Anyway, I fixed my botched-up KDE update, but thought my fall-back set-up might still be worth blogging about.

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Also: Wayland on FreeBSD with AMDGPU

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More in Tux Machines

Videos/Shows: Ubuntu Cinnamon Remix 21.04, Coder Radio, and KDE Breeze Redesign and Blue Ocean

NetBSD: aiomixer, X/Open Curses and ncurses, and other news

aiomixer is an application that I've been maintaining outside of NetBSD for a few years. It was available as a package, and was a "graphical" (curses, terminal-based) mixer for NetBSD's audio API, inspired by programs like alsamixer. For some time I've thought that it should be integrated into the NetBSD base system - it's small and simple, very useful, and many developers and users had it installed (some told me that they would install it on all of their machines that needed audio output). For my particular use case, as well as my NetBSD laptop, I have some small NetBSD machines around the house plugged into speakers that I play music from. Sometimes I like to SSH into them to adjust the playback volume, and it's often easier to do visually than with mixerctl(1). However, there was one problem: when I first wrote aiomixer 2 years ago, I was intimidated by the curses API, so opted to use the Curses Development Kit instead. This turned out to be a mistake, as not only was CDK inflexible for an application like aiomixer, it introduced a hard dependency on ncurses. Read more

Core Scheduling Looks Like It Will Be Ready For Linux 5.14 To Avoid Disabling SMT/HT

It looks like the years-long effort around CPU core scheduling that's been worked on by multiple vendors in light of CPU security vulnerabilities threatening SMT/HT security will see mainline later this summer with Linux 5.14. Linux core scheduling has been worked on by pretty much all of the hyperscalers and public cloud providers to improve security without disabling Hyper Threading. Core scheduling is ultimately about what resources can share a CPU core and ensuring potentially unsafe tasks don't run on a sibling thread of a trusted task. Read more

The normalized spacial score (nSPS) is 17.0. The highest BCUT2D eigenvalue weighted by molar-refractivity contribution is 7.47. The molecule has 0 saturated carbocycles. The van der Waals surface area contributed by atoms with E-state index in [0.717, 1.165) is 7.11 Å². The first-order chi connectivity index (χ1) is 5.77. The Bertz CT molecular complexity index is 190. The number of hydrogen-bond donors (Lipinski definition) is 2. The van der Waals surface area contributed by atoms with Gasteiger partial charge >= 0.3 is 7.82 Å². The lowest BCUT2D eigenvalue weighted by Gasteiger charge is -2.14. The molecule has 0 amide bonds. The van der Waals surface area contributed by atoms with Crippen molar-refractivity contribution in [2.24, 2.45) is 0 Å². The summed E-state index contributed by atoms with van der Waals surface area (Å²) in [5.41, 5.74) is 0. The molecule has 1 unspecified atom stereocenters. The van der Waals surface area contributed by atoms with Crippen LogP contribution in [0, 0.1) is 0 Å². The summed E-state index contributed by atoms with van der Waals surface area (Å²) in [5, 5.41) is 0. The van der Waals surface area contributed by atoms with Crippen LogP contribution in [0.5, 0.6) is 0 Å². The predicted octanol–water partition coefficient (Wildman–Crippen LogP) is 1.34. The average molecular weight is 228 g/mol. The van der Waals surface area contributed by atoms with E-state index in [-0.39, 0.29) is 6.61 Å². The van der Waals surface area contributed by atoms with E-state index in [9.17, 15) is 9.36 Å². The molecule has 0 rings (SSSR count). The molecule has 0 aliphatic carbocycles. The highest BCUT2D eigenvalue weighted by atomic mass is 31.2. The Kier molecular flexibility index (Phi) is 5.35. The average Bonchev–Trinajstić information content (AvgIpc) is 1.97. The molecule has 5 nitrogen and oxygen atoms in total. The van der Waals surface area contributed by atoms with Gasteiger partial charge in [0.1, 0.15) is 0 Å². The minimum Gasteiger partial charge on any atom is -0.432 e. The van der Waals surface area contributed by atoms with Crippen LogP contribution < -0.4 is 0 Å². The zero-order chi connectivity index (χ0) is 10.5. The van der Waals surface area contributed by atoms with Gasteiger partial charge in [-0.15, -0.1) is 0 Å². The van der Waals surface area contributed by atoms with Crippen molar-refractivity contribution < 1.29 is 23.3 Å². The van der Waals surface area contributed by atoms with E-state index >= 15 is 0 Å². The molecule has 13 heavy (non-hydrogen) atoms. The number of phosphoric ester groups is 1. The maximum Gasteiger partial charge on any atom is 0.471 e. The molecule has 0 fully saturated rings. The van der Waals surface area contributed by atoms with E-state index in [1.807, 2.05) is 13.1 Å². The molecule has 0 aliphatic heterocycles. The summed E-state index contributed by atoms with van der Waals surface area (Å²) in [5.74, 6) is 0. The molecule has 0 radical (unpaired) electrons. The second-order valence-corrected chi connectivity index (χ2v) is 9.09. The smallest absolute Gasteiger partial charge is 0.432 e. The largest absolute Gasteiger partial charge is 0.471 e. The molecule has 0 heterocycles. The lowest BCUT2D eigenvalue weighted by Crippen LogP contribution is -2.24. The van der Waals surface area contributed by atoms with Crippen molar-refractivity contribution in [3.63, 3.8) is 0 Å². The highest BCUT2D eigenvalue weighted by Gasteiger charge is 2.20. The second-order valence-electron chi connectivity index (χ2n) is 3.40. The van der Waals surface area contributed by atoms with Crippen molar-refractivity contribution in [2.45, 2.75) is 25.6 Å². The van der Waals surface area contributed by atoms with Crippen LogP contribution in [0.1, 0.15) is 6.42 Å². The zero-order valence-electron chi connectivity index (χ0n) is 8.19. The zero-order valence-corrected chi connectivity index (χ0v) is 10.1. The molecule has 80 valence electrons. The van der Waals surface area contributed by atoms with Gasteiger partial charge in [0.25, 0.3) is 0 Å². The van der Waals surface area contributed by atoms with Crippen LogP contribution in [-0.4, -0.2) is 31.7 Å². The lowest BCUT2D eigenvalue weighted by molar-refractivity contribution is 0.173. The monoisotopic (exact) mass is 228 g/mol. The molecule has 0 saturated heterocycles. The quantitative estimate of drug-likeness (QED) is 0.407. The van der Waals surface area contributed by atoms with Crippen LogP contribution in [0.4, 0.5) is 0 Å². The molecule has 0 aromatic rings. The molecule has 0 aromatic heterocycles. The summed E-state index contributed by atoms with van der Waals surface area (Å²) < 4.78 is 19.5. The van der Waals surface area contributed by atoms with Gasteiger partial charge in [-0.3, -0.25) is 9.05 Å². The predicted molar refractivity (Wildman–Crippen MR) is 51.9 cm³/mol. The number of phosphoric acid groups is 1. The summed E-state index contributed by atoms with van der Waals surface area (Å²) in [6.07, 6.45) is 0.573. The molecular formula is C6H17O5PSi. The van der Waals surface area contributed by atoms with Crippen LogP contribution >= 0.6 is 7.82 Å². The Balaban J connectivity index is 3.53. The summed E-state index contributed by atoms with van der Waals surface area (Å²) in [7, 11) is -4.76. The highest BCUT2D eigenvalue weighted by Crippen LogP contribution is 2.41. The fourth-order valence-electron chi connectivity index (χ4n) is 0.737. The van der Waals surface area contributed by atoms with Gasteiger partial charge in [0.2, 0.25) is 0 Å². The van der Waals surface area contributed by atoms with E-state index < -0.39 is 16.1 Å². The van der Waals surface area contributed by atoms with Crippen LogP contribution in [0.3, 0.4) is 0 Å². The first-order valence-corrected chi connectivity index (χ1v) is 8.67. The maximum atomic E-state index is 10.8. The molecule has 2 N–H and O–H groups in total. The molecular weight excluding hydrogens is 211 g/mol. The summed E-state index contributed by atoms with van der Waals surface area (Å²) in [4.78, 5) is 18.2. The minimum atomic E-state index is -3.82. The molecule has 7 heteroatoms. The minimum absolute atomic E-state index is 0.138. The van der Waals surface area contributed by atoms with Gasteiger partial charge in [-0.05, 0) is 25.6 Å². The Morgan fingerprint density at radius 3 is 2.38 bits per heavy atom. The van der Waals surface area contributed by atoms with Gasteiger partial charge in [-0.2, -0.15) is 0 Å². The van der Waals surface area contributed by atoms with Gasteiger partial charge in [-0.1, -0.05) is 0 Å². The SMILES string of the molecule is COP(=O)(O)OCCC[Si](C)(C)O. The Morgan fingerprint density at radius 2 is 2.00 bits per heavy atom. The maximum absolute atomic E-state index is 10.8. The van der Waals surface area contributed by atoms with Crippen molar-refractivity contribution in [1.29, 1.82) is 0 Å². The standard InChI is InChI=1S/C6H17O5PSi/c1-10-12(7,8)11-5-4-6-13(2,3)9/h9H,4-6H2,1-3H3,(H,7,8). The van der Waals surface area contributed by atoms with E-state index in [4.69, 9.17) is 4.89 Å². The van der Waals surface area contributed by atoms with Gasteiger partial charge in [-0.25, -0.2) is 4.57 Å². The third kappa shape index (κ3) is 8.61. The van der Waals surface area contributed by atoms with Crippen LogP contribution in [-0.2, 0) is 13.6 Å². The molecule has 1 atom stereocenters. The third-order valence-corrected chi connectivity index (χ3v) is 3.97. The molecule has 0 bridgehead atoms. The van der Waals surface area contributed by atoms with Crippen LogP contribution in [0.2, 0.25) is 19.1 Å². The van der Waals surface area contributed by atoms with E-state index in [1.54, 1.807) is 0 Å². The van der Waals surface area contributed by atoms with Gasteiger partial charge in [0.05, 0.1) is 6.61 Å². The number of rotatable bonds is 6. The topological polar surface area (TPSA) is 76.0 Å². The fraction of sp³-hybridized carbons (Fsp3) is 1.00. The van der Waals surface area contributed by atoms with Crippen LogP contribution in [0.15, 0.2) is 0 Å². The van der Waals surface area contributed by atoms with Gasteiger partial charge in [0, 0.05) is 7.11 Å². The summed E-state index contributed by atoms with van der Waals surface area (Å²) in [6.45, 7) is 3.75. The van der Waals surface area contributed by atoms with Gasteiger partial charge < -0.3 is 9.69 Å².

IBM/Red Hat/Fedora Leftovers

  • Automating RHEL for Edge image rollback with GreenBoot

    With the release of Red Hat Enterprise Linux (RHEL) 8.3, Red Hat announced an rpm-ostree version of RHEL targeted for Edge use cases called RHEL for Edge. One of the unique features of rpm-ostree is that when you update the operating system, a new deployment is created, and the previous deployment is also retained. This means that if there are issues on the updated version of the operating system, you can roll back to the previous deployment with a single rpm-ostree command, or by selecting the previous deployment in the GRUB boot loader. While this ability to manually roll back is very useful, it still requires manual intervention. Edge computing use case scenarios might be up in the tens or hundreds of thousands of nodes, and with this number of systems, automation is critical. In addition, in Edge deployments, these systems might be across the country or across the world, and it might not be practical to access a console on them in the event of issues with an updated image. This is why RHEL for Edge includes GreenBoot, which can automate RHEL for Edge operating system rollbacks. This post will cover an overview of how to get started with GreenBoot and will walk through an example of using GreenBoot.